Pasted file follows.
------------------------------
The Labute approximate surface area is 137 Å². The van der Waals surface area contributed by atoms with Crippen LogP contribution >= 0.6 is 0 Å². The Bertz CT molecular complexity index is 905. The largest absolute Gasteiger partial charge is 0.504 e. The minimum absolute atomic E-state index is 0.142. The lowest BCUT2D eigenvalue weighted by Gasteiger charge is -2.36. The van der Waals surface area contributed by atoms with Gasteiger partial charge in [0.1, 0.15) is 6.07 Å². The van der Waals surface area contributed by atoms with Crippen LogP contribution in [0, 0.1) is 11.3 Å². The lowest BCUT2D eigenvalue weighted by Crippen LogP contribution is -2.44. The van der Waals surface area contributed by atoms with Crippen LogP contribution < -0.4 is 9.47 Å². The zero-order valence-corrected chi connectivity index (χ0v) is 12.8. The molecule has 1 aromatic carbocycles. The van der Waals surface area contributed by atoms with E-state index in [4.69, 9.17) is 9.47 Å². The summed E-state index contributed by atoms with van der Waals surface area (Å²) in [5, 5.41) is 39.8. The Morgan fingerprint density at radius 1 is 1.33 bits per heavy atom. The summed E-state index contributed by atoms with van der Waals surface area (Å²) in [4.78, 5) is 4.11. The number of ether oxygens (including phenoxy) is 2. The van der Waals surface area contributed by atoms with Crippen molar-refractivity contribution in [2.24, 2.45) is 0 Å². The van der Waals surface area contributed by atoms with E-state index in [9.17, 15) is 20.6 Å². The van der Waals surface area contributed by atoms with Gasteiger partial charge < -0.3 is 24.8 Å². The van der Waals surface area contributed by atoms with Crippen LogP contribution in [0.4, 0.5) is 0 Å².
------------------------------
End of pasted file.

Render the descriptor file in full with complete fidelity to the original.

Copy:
The Labute approximate surface area is 137 Å². The van der Waals surface area contributed by atoms with Crippen LogP contribution >= 0.6 is 0 Å². The Bertz CT molecular complexity index is 905. The largest absolute Gasteiger partial charge is 0.504 e. The minimum absolute atomic E-state index is 0.142. The lowest BCUT2D eigenvalue weighted by Gasteiger charge is -2.36. The van der Waals surface area contributed by atoms with Gasteiger partial charge in [0.1, 0.15) is 6.07 Å². The van der Waals surface area contributed by atoms with Crippen LogP contribution in [0, 0.1) is 11.3 Å². The lowest BCUT2D eigenvalue weighted by Crippen LogP contribution is -2.44. The van der Waals surface area contributed by atoms with Crippen LogP contribution < -0.4 is 9.47 Å². The zero-order valence-corrected chi connectivity index (χ0v) is 12.8. The molecule has 1 aromatic carbocycles. The van der Waals surface area contributed by atoms with E-state index in [4.69, 9.17) is 9.47 Å². The summed E-state index contributed by atoms with van der Waals surface area (Å²) in [5, 5.41) is 39.8. The Morgan fingerprint density at radius 1 is 1.33 bits per heavy atom. The summed E-state index contributed by atoms with van der Waals surface area (Å²) in [4.78, 5) is 4.11. The number of ether oxygens (including phenoxy) is 2. The van der Waals surface area contributed by atoms with Crippen molar-refractivity contribution in [2.24, 2.45) is 0 Å². The van der Waals surface area contributed by atoms with E-state index in [9.17, 15) is 20.6 Å². The van der Waals surface area contributed by atoms with Gasteiger partial charge < -0.3 is 24.8 Å². The van der Waals surface area contributed by atoms with Crippen LogP contribution in [0.4, 0.5) is 0 Å².